Middles

Since I wrote about beginnings and endings, I should say a few words about the middle of a story, or “what else could go wrong?” A good beginning and a good ending are all well and good, but you also need something with substance in between. Whether it is a short story or a novel, the middle is the meat of the story. It’s where the action takes place. It’s where the beginning is connected to the ending. You can’t say here are some characters and this is how it all turns out. That would be a very short story as well as a very boring one.

First you have to hook your reader and then you take them for a ride. When you write a story, you need to keep two questions in mind, “What else could go wrong?” and “What would make this worse?”. That’s the basis of conflict and is the meat of the story. If you think of your story as a sandwich, the middle is where the good stuff is. That’s what keeps you eating. Without the middle, all you have is two slices of bread.

Something happens to start the story going. Something else needs to happen to make the story move forward to the conclusion. Remember, it also has to make sense in the context of the story. That said, you need to write each scene and then ask yourself those two questions. Then you need to decide where to set the climax and resolution, the ending of your story. That’s where a beat sheet comes in handy. A beat sheet, even if you are a pantser can help you determine where you are in your story. Blake Snyder developed beat sheets, but Jami Gold has a good explanation of a beat sheet which can be found here. She has other worksheets and tools for writers to use and is a good resource to look to if you need help. A beat sheet is not essential, if you don’t want to use it, you don’t have to, but it is a good tool to get your pacing right.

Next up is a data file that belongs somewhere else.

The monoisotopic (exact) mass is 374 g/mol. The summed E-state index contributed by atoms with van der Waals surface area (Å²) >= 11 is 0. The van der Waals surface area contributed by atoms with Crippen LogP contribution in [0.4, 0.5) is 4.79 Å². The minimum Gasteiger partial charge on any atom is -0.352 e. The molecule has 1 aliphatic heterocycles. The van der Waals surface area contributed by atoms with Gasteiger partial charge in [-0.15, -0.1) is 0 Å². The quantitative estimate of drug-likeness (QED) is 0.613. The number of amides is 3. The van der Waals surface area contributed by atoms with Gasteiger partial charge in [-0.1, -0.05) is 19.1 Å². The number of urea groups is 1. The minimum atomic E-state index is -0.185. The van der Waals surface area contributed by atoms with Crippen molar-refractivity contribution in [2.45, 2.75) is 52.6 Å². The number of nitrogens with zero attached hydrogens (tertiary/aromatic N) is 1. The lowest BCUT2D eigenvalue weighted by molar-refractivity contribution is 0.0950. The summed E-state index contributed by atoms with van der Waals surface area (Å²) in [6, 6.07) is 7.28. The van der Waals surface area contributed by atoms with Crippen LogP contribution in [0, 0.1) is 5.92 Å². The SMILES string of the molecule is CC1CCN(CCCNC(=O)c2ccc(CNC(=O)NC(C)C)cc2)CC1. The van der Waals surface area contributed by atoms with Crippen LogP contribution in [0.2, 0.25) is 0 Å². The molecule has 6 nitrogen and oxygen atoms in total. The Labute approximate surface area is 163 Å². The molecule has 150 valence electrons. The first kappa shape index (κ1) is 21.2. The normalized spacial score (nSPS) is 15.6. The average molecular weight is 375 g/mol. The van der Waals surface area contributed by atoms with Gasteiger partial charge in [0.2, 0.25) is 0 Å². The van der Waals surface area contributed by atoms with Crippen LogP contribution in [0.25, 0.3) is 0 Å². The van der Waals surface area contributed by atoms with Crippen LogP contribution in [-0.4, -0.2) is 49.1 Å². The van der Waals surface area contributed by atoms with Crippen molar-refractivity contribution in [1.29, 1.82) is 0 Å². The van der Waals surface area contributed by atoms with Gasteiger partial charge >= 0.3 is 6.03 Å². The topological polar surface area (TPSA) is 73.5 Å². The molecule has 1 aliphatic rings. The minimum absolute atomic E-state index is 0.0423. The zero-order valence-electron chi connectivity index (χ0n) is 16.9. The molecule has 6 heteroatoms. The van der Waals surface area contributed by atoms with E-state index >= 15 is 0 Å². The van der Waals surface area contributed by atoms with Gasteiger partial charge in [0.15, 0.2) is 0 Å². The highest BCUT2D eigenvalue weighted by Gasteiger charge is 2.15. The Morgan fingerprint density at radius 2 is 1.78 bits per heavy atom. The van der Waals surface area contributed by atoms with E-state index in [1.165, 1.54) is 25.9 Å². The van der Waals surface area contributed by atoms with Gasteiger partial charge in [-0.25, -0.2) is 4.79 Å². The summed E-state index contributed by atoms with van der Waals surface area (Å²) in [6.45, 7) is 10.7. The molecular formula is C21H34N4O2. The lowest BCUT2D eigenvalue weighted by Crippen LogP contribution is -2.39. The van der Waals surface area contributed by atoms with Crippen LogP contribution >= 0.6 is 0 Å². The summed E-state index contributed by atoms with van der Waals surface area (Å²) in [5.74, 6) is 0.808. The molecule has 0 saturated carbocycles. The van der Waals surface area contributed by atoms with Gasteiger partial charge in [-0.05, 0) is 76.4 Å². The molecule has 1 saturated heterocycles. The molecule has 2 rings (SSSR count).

It will help you to keep your pacing even and lets you make things worse for your characters until you can make it better for them. Or worse, if you don’t plan a happy ending. In either case, you have to consider those two questions, “what else can go wrong?” and “what can make it worse?”. Your characters are in a bad place, what else can go wrong to move them into a worse place? Is there a worse place? This is what will drive your story to its ending.

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About

I am not one who is comfortable talking about myself but here goes. I enjoy writing, family history, and reading. I decided to do this blog because I wanted to try something new. I decided to make it a weekly blog because I wasn't sure that I could keep up with a daily one, and monthly seemed like I was writing a magazine. I think I did ok with my choices. You'll notice that there are not a lot of graphics on my site. That's because there are graphics plastered everywhere on the Internet and those sites sometimes take forever to load. This blog is a place where you can kick back, relax and be ready to be amused. At least I hope I willbamuse you. This blog is on a variety of subjects from my ficitional cat agency, the FFL, which is monthly, to instructional blogs to editorials, which are my opinions only. I admit that I don't know everything and could be wrong -- I frequently am. Now, stop reading about me and read what I have to say!

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© Lisa Hendrickson and Pebblepup's Writing Den, 2010-2017. Unauthorized use and/or duplication of this material without express and written permission from this site’s author and/or owner is strictly prohibited. Excerpts and links may be used, provided that full and clear credit is given to Lisa Hendrickson and Pebblepup's Writing Den with appropriate and specific direction to the original content.
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